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Sharkbites Saturday

Birds of a feather are eaten together: Young tiger sharks take a bite out of migrating songbirds

What’s the deal with tiger sharks?

Tiger sharks occur globally in tropical and sub-tropical regions of the ocean. A large shark with a flexible appetite, they commonly reach 16 feet in length, though they can grow past 24 feet. Normally keeping to coastal areas where they feed on fish, turtles, and the occasional seabird, tiger sharks have been known to make excursions to remote islands. They cross oceans to other coasts in order to feed on abundances of prey, including nesting sea turtles and seabirds. These sharks have also been observed moving great distances to scavenge on large carcasses like whales.

Photo of a tiger shark by AlKok and licensed under CC BY-NC-SA 2.0.

Despite their resiliency to changing food sources, the International Union for the Conservation of Nature’s Red List of Endangered Species lists the shark as “Near Threatened.” This is due mainly to their long lifespan and slow reproduction, which is common to most large sharks, as well as over-fishing for the shark fin trade.

Although they can reach lengths over 12 feet at maturity, young tiger sharks are around one to three feet long at birth and need time to learn efficient hunting and feeding behaviors. This likely makes their feeding even more opportunistic than the adults, and a team of researchers is beginning to discover just how broad the young tiger shark menu is.

Land Birds and Gulf Sharks

Spring and autumn in many parts of North America are marked by vast migrations of songbirds. In autumn, many species travel south to wintering ground in the southern US, Central, and even South America, while spring sees their return to the northern portions of their range. Many of the birds are funneled through the Gulf of Mexico, directly over the nurseries and habitats of tiger sharks. Storms, exhaustion, and a miscalculation of their course can all land a migrating songbird in shark waters. Evidence exists from many parts of the world that tiger sharks occasionally feed on seabirds, but recordings of songbird depredation in the scientific literature are scarce. However, during a longstanding shark survey in the northern Gulf of Mexico in 2010, a captured juvenile tiger shark regurgitated the feathers of a songbird, sparking an investigation into just how important songbirds are to the diets of these sharks.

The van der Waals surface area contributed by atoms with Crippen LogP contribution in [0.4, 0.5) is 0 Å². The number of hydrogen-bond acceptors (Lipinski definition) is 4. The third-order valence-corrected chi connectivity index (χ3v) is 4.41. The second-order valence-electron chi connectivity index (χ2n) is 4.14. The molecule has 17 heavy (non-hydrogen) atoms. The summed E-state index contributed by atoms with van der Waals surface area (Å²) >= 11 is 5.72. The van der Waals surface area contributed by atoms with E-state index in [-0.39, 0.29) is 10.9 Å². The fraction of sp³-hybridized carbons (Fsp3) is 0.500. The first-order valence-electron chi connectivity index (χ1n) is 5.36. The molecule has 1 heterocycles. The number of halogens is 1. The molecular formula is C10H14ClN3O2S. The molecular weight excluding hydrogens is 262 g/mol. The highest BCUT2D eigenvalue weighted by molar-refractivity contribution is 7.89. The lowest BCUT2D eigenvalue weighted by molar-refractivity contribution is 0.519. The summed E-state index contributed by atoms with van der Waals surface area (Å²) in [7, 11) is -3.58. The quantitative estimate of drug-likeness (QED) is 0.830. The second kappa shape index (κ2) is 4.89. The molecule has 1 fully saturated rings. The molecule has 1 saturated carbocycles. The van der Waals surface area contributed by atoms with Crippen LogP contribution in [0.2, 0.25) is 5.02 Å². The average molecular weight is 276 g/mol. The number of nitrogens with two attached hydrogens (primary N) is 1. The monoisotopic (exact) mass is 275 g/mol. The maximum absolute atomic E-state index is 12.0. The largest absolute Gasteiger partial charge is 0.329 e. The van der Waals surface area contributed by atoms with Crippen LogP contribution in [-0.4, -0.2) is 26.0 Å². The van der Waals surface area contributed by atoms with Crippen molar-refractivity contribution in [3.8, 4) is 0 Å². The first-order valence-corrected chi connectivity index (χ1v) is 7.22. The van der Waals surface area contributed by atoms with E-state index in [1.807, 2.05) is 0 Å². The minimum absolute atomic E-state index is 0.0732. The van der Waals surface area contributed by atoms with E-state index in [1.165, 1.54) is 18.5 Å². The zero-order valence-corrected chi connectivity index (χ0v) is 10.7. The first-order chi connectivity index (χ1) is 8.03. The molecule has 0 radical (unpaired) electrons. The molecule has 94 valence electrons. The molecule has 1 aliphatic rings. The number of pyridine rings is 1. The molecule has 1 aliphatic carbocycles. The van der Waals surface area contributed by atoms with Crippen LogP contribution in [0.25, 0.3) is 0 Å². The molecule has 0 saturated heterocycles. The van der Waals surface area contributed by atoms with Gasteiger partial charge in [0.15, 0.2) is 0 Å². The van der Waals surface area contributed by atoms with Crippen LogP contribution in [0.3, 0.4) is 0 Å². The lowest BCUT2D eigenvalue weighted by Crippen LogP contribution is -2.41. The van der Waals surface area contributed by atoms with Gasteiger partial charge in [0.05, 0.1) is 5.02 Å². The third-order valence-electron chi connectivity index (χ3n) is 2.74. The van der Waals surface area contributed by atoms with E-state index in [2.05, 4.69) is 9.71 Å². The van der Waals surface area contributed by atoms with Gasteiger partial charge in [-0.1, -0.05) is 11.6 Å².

Diagram showing how migrating songbirds wind up as meals for opportunistic sharks. Diagram by Tyler Plum.

Even sharks like chicken

The team set out to determine just how often the sharks are capitalizing on this abundant food source. Over the course of nine years the team surveyed the stomachs of 105 tiger sharks during annual shark surveys in the northern Gulf of Mexico. In order to determine if songbirds were present in the sharks’ stomachs, the team used gastric lavage, a technique were water is pumped into the stomach to make the sharks regurgitate their food. DNA markers from bird tissues found in the stomachs were used to determine which species were eaten. The team then went further and used eBird, an electronic citizen science-driven website that records bird sightings, to compare the abundance of local sightings of those species that were found in the shark stomachs.

Songbirds: Fast-food or Favorite Meal?

The team found that of the 105 sharks sampled, 41 (39%) had eaten a songbird! The DNA tests revealed that the sharks had eaten 11 species of songbird (see the chart below). Oddly, no seabirds were detected in the stomachs. Of those 41 sharks that had eaten a songbird, almost half of them had been young tiger sharks.

Each of these species were found in the stomachs of tiger sharks! These photos by Unknown Author are licensed under CC BY-ND, CC BY-SA-NC, or CC BY-ND.

While this is not conclusive evidence that tiger sharks are targeting songbirds during these annual migrations, the authors believe that this extra food source may be occurring at a crucial time in a shark’s life cycle, specifically before they learn to feed effectively on their own. The authors also note that tiger sharks change their nursery grounds to coincide with areas that have a high abundance of prey for young sharks, and they believe it may be one factor that helps explain why the northern Gulf of Mexico contains such large numbers of juvenile tiger sharks.

Tyler Plum

I’m a marine ecologist-in-training and Master’s student at Nova Southeastern University’s Guy Harvey Research Institute in Fort Lauderdale, FL. My research focuses on how environmental factors drive changes in open-ocean fish communities, especially in sharks and billfish. I’m interested in science communication, shark and ray ecology, and endangered fish conservation, as well as resource policy, fisheries science, and the human dimensions of fisheries management.

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